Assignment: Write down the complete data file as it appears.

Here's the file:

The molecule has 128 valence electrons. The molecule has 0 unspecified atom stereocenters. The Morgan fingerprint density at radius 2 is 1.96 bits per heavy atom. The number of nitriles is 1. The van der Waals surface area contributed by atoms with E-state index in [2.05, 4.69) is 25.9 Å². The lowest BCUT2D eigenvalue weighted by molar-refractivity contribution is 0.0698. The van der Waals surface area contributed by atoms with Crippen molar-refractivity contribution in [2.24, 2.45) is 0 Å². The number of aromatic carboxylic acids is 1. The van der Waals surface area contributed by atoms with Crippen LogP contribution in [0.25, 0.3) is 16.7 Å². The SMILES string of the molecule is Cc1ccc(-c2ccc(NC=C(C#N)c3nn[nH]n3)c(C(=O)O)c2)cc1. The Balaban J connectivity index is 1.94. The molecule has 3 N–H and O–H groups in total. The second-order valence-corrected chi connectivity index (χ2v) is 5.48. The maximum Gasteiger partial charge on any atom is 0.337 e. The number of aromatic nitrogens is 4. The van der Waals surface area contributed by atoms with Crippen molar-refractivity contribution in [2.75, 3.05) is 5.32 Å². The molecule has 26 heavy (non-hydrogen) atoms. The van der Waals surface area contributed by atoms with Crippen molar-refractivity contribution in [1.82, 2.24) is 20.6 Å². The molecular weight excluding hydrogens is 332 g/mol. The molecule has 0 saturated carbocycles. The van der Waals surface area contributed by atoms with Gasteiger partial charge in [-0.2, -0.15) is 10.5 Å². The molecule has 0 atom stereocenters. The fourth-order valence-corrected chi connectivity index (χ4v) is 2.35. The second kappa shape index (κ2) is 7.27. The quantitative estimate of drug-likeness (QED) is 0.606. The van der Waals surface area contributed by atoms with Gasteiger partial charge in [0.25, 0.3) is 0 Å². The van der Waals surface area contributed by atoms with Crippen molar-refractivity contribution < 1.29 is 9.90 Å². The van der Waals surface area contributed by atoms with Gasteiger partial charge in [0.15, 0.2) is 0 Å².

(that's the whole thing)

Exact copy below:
The molecule has 128 valence electrons. The molecule has 0 unspecified atom stereocenters. The Morgan fingerprint density at radius 2 is 1.96 bits per heavy atom. The number of nitriles is 1. The van der Waals surface area contributed by atoms with E-state index in [2.05, 4.69) is 25.9 Å². The lowest BCUT2D eigenvalue weighted by molar-refractivity contribution is 0.0698. The van der Waals surface area contributed by atoms with Crippen molar-refractivity contribution in [2.24, 2.45) is 0 Å². The number of aromatic carboxylic acids is 1. The van der Waals surface area contributed by atoms with Crippen LogP contribution in [0.25, 0.3) is 16.7 Å². The SMILES string of the molecule is Cc1ccc(-c2ccc(NC=C(C#N)c3nn[nH]n3)c(C(=O)O)c2)cc1. The Balaban J connectivity index is 1.94. The molecule has 3 N–H and O–H groups in total. The second-order valence-corrected chi connectivity index (χ2v) is 5.48. The maximum Gasteiger partial charge on any atom is 0.337 e. The number of aromatic nitrogens is 4. The van der Waals surface area contributed by atoms with Crippen molar-refractivity contribution in [2.75, 3.05) is 5.32 Å². The molecule has 26 heavy (non-hydrogen) atoms. The van der Waals surface area contributed by atoms with Crippen molar-refractivity contribution in [1.82, 2.24) is 20.6 Å². The molecular weight excluding hydrogens is 332 g/mol. The molecule has 0 saturated carbocycles. The van der Waals surface area contributed by atoms with Gasteiger partial charge in [-0.2, -0.15) is 10.5 Å². The molecule has 0 atom stereocenters. The fourth-order valence-corrected chi connectivity index (χ4v) is 2.35. The second kappa shape index (κ2) is 7.27. The quantitative estimate of drug-likeness (QED) is 0.606. The van der Waals surface area contributed by atoms with Gasteiger partial charge in [0.25, 0.3) is 0 Å². The van der Waals surface area contributed by atoms with Crippen molar-refractivity contribution < 1.29 is 9.90 Å². The van der Waals surface area contributed by atoms with Gasteiger partial charge in [0.15, 0.2) is 0 Å².